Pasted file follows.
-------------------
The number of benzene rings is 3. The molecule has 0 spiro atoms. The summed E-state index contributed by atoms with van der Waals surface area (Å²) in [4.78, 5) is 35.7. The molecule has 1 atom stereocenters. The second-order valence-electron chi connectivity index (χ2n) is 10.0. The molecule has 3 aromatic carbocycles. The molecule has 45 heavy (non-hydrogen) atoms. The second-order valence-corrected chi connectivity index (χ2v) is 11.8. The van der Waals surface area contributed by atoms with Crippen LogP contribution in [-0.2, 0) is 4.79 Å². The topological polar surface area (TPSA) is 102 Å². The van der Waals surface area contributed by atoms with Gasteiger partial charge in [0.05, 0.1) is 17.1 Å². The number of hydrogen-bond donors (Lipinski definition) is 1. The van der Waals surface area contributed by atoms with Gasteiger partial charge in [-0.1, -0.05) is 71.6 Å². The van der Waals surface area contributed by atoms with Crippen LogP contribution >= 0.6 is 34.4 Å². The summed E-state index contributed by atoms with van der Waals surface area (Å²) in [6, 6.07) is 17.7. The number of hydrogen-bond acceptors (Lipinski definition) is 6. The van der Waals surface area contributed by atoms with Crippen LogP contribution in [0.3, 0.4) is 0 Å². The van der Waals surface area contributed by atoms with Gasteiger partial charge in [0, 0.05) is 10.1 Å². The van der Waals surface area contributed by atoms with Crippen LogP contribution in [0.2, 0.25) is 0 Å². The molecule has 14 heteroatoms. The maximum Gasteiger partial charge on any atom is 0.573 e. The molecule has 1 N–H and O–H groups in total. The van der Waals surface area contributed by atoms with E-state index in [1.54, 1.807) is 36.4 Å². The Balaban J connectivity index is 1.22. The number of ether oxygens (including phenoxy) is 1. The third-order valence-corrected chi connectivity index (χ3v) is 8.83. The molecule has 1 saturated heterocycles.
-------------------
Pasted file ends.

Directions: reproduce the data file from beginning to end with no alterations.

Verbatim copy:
The number of benzene rings is 3. The molecule has 0 spiro atoms. The summed E-state index contributed by atoms with van der Waals surface area (Å²) in [4.78, 5) is 35.7. The molecule has 1 atom stereocenters. The second-order valence-electron chi connectivity index (χ2n) is 10.0. The molecule has 3 aromatic carbocycles. The molecule has 45 heavy (non-hydrogen) atoms. The second-order valence-corrected chi connectivity index (χ2v) is 11.8. The van der Waals surface area contributed by atoms with Crippen LogP contribution in [-0.2, 0) is 4.79 Å². The topological polar surface area (TPSA) is 102 Å². The van der Waals surface area contributed by atoms with Gasteiger partial charge in [0.05, 0.1) is 17.1 Å². The number of hydrogen-bond donors (Lipinski definition) is 1. The van der Waals surface area contributed by atoms with Gasteiger partial charge in [-0.1, -0.05) is 71.6 Å². The van der Waals surface area contributed by atoms with Crippen LogP contribution >= 0.6 is 34.4 Å². The summed E-state index contributed by atoms with van der Waals surface area (Å²) in [6, 6.07) is 17.7. The number of hydrogen-bond acceptors (Lipinski definition) is 6. The van der Waals surface area contributed by atoms with Crippen LogP contribution in [0.3, 0.4) is 0 Å². The van der Waals surface area contributed by atoms with Gasteiger partial charge in [0, 0.05) is 10.1 Å². The van der Waals surface area contributed by atoms with Crippen LogP contribution in [0.2, 0.25) is 0 Å². The molecule has 14 heteroatoms. The maximum Gasteiger partial charge on any atom is 0.573 e. The molecule has 1 N–H and O–H groups in total. The van der Waals surface area contributed by atoms with E-state index in [1.54, 1.807) is 36.4 Å². The Balaban J connectivity index is 1.22. The number of ether oxygens (including phenoxy) is 1. The third-order valence-corrected chi connectivity index (χ3v) is 8.83. The molecule has 1 saturated heterocycles.